Researchers have created a new technology that uses the camera and accelerometers in an average cellphone to measure real objects in 3D space. Created at Carnegie Mellon University, you can use the system to build “3D models of the world” just by waving your phone around an object or scene.
The accelerometers, called inertial measurement units, roughly tell the phone’s software the position of the phone in space. IMU’s are very noisy and rarely usable to truly assess a phone’s actual orientation with any degree of real accuracy but coupled with the camera you can get far more useful results.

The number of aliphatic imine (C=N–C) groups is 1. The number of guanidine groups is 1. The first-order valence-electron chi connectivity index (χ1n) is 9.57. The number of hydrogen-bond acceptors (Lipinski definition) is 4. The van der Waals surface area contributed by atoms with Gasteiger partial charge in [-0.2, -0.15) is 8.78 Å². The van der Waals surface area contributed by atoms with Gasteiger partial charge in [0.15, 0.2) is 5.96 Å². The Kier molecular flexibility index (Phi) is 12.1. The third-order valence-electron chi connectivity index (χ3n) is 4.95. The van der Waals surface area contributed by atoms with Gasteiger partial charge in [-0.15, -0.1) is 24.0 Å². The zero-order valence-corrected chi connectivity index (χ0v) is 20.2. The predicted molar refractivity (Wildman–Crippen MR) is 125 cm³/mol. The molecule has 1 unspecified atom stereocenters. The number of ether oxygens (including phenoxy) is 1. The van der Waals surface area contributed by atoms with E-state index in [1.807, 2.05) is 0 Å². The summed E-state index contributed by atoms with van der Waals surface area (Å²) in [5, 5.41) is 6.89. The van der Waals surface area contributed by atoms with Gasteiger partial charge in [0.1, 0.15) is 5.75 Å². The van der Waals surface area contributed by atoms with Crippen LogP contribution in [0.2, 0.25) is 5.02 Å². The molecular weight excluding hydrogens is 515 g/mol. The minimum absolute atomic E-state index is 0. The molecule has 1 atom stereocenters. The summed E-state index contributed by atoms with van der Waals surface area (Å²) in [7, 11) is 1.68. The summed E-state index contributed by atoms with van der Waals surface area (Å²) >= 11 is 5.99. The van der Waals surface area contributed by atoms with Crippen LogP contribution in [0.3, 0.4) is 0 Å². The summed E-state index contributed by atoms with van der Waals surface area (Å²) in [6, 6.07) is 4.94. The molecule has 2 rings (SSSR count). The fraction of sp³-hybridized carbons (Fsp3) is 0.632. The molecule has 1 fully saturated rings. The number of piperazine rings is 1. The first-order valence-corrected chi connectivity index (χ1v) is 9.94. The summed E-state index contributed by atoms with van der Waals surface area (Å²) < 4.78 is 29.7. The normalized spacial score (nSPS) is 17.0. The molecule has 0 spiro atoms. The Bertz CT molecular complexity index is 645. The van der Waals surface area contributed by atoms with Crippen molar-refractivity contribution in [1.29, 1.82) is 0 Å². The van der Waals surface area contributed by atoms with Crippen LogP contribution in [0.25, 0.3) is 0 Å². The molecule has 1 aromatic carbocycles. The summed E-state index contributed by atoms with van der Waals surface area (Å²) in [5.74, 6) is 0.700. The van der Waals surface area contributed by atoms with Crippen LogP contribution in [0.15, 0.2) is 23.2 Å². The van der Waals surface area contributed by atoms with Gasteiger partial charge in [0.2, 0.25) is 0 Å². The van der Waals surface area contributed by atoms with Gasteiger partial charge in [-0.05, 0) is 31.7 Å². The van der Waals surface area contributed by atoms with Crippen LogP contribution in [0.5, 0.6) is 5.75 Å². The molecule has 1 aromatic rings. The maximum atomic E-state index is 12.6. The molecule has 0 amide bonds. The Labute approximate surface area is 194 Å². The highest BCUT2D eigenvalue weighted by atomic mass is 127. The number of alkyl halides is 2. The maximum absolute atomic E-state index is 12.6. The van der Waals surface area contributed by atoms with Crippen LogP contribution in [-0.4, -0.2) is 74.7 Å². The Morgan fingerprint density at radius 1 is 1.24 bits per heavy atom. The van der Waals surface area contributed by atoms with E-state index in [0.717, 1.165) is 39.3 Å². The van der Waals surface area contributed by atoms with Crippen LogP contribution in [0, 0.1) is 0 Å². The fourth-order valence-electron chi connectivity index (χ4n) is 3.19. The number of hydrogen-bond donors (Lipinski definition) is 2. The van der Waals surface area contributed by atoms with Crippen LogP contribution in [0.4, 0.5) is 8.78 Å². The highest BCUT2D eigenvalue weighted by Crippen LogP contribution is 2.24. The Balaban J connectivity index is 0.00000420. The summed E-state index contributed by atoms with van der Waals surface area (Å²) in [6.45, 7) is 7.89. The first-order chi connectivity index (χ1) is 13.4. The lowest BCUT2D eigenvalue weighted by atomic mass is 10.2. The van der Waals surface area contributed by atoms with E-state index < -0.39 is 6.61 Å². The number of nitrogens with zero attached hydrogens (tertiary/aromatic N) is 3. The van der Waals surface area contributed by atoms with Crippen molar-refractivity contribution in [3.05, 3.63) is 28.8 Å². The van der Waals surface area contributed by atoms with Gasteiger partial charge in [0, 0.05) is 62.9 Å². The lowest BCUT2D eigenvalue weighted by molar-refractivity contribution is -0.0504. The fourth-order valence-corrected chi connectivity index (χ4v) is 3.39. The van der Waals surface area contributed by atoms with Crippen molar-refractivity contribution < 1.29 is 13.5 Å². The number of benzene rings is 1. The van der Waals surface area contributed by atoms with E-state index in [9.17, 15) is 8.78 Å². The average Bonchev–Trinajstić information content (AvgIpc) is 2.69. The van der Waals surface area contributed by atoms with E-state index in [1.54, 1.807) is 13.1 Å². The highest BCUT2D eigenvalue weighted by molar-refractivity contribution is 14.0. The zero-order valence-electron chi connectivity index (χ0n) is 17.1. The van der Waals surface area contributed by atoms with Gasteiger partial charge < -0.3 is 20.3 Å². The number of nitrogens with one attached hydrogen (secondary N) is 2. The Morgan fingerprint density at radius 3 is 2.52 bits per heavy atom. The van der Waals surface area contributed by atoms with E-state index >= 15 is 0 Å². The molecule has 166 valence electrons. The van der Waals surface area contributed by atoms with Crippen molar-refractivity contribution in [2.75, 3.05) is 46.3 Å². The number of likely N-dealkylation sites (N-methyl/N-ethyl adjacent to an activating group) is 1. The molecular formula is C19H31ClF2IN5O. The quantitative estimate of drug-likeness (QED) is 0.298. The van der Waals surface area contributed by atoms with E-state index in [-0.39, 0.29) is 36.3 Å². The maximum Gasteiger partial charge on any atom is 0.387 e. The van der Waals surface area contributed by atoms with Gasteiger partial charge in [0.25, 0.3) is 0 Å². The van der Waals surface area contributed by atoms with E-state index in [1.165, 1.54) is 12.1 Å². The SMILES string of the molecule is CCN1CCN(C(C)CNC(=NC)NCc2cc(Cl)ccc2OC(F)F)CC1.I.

“We’ve been able to get accuracies with cheap sensors that we hadn’t imagined,” said Simon Lucey, associate research professor in the CMU Robotics Institute in a release. “With a face tracker program, we are able to measure the distance between a person’s pupils within half a millimeter.” Such measurements would…
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